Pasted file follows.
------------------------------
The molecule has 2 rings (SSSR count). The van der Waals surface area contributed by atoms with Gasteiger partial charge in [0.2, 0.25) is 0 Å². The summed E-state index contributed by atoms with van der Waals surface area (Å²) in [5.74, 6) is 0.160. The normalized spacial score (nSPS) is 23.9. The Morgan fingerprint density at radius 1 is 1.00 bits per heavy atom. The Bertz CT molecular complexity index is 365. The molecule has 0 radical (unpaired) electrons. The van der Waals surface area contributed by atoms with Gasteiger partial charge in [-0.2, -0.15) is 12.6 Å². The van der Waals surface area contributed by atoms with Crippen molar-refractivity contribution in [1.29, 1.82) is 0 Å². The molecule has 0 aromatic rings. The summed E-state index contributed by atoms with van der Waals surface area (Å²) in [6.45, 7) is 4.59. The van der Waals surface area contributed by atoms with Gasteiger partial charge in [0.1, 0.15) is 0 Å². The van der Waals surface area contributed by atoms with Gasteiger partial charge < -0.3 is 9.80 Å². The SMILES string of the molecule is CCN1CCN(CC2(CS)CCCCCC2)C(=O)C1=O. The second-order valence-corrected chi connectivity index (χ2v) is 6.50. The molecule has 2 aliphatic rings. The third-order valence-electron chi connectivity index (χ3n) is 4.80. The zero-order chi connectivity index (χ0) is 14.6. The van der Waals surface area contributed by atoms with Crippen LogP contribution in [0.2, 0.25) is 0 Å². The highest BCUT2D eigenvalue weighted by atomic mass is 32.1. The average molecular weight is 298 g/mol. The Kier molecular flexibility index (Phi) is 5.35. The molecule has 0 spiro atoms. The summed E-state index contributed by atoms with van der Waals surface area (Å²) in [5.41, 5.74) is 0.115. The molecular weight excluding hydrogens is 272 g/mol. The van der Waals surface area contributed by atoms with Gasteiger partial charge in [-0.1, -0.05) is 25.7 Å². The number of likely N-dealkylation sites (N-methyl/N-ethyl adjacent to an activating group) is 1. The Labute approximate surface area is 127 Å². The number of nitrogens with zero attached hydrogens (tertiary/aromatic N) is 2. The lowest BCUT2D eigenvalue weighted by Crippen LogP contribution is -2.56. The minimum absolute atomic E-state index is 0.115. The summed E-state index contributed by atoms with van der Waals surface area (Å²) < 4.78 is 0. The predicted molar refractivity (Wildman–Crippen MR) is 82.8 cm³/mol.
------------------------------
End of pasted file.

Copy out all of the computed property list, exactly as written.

The molecule has 2 rings (SSSR count). The van der Waals surface area contributed by atoms with Gasteiger partial charge in [0.2, 0.25) is 0 Å². The summed E-state index contributed by atoms with van der Waals surface area (Å²) in [5.74, 6) is 0.160. The normalized spacial score (nSPS) is 23.9. The Morgan fingerprint density at radius 1 is 1.00 bits per heavy atom. The Bertz CT molecular complexity index is 365. The molecule has 0 radical (unpaired) electrons. The van der Waals surface area contributed by atoms with Gasteiger partial charge in [-0.2, -0.15) is 12.6 Å². The van der Waals surface area contributed by atoms with Crippen molar-refractivity contribution in [1.29, 1.82) is 0 Å². The molecule has 0 aromatic rings. The summed E-state index contributed by atoms with van der Waals surface area (Å²) in [6.45, 7) is 4.59. The van der Waals surface area contributed by atoms with Gasteiger partial charge in [0.1, 0.15) is 0 Å². The van der Waals surface area contributed by atoms with Gasteiger partial charge < -0.3 is 9.80 Å². The SMILES string of the molecule is CCN1CCN(CC2(CS)CCCCCC2)C(=O)C1=O. The second-order valence-corrected chi connectivity index (χ2v) is 6.50. The molecule has 2 aliphatic rings. The third-order valence-electron chi connectivity index (χ3n) is 4.80. The zero-order chi connectivity index (χ0) is 14.6. The van der Waals surface area contributed by atoms with Crippen LogP contribution in [0.2, 0.25) is 0 Å². The highest BCUT2D eigenvalue weighted by atomic mass is 32.1. The average molecular weight is 298 g/mol. The Kier molecular flexibility index (Phi) is 5.35. The molecule has 0 spiro atoms. The summed E-state index contributed by atoms with van der Waals surface area (Å²) in [5.41, 5.74) is 0.115. The molecular weight excluding hydrogens is 272 g/mol. The van der Waals surface area contributed by atoms with Gasteiger partial charge in [-0.1, -0.05) is 25.7 Å². The number of likely N-dealkylation sites (N-methyl/N-ethyl adjacent to an activating group) is 1. The Labute approximate surface area is 127 Å². The number of nitrogens with zero attached hydrogens (tertiary/aromatic N) is 2. The lowest BCUT2D eigenvalue weighted by Crippen LogP contribution is -2.56. The minimum absolute atomic E-state index is 0.115. The summed E-state index contributed by atoms with van der Waals surface area (Å²) < 4.78 is 0. The predicted molar refractivity (Wildman–Crippen MR) is 82.8 cm³/mol.